While I must admit that Netspeed is an aspect of the game I'm still not satisfactorily well versed in even after many years of looking under UT's hood, here's some insight my current understanding allows me to (relatively safely) provide on the subject that might help with your (and others') concerns.
Netspeed: the amount of data the client/server states it prefers (or can afford) to transmit per sec (in bytes).
1. Transmitted data flows in packets, whose size can only be of binary orders of magnitude, e.g. 64, 128, 256, 512, etc. As long as it's below 1024 bytes and no stringent MTU settings are in place for a user's (cable/xDSL) con, data/sec won't be broken up into multiple packages.
2. Actual size of unidirectional data/sec is derived by (client-defined) Netspeed over server tickrate; 10000/30 = 333 bytes/s, 15000/30 = 500 bytes/s.
3. Actors' relevant data is NetPriorit-ized (objects' not?) by importance, but whatever exceeds per-sec budget just won't go through, so higher tickrates can negatively impact user XP in heavy-channel (ONS) maps - say, through invisible turrets/projectiles/weaponfire/emitters - esp. during late-game where everyone's around each other.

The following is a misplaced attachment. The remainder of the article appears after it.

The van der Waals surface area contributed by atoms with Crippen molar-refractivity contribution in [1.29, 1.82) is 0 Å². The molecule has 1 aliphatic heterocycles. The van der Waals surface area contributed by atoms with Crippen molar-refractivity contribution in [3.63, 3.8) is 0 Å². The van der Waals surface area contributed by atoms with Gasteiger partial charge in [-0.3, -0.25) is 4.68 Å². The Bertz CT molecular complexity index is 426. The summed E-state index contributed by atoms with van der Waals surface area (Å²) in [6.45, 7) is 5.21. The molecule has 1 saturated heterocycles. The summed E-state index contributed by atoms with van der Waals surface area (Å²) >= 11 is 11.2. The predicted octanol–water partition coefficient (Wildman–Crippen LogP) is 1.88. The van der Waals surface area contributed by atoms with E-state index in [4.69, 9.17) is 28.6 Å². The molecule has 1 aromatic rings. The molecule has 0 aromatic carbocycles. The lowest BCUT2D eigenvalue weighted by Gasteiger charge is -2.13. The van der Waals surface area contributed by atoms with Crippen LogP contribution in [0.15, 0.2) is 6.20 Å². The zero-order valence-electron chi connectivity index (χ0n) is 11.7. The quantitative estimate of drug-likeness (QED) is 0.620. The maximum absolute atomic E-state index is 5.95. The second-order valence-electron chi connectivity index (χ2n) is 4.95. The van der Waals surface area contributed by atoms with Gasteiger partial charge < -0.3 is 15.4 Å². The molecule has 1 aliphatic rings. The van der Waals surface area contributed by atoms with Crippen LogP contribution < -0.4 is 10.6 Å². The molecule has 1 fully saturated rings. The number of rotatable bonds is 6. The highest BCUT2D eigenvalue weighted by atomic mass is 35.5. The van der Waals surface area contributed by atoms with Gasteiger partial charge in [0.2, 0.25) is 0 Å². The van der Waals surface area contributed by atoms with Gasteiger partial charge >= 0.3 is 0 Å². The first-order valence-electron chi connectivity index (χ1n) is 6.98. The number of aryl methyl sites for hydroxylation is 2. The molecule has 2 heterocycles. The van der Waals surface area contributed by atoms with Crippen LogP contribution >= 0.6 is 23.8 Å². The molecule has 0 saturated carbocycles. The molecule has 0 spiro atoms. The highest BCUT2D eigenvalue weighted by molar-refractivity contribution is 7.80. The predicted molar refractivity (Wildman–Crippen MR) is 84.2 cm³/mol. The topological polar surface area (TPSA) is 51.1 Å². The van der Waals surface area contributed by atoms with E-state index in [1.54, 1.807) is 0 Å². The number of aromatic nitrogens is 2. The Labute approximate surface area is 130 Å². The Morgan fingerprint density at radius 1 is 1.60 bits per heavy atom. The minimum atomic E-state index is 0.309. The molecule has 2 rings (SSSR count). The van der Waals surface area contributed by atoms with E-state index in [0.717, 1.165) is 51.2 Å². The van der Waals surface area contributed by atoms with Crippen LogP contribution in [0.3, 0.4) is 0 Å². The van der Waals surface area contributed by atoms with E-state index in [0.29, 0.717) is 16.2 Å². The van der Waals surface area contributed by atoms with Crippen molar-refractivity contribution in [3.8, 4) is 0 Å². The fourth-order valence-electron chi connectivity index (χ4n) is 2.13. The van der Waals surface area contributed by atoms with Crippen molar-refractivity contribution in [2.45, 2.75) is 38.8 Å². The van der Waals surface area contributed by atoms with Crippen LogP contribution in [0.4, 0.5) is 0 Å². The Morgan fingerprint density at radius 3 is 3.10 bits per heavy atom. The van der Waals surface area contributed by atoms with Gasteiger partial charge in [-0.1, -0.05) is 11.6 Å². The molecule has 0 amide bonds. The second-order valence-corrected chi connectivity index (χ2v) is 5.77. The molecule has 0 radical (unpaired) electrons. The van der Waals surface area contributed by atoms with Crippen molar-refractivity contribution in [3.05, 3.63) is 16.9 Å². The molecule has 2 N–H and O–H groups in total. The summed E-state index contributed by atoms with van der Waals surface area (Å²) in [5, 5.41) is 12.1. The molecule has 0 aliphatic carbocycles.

4. This amount of data must be contained in a valid packet size; both 333 bytes and 500 bytes can, therefore, only fit in a 512 byte packet.
5. Longer packet size streams are more prone to network anomalies such as jitter, delay or dropping, worsening user XP. Generally, a 64 byte stream will be more fluid n' resilient to a 512 byte one.
6. For reasons I still don't understand, max client-side FPS in UT is also determined via Netspeed / 64; e.g. 10000 -> 156fps. Note that max isn't what you'll always get, since CPU/GPU/RAM load also comes into play.
7. Because of (6), ideal Netspeed can be estimated via user's max acceptable FPS tolerance; e.g. for 120fps *64 = 7680 bytes.
8. Such a transmission per sec size, i.e. Netspeed, saves on server BW while also ensuring fluid downstream, thus making for good user XP.
Source: mostly GreatEmerald's post in this
6-year-old BU msg. board thread. Edit
even older thread might also be of some extra help. Lastly, a (legacy UT) analysis of the gameplay impact that Netspeed and tickrate settings can have by TNSe that's also relevant to this game may be found here
PS: In an IT context, RPC usually stands for Remote Procedure Call
, whereby a CPU call is executed on another host across the network.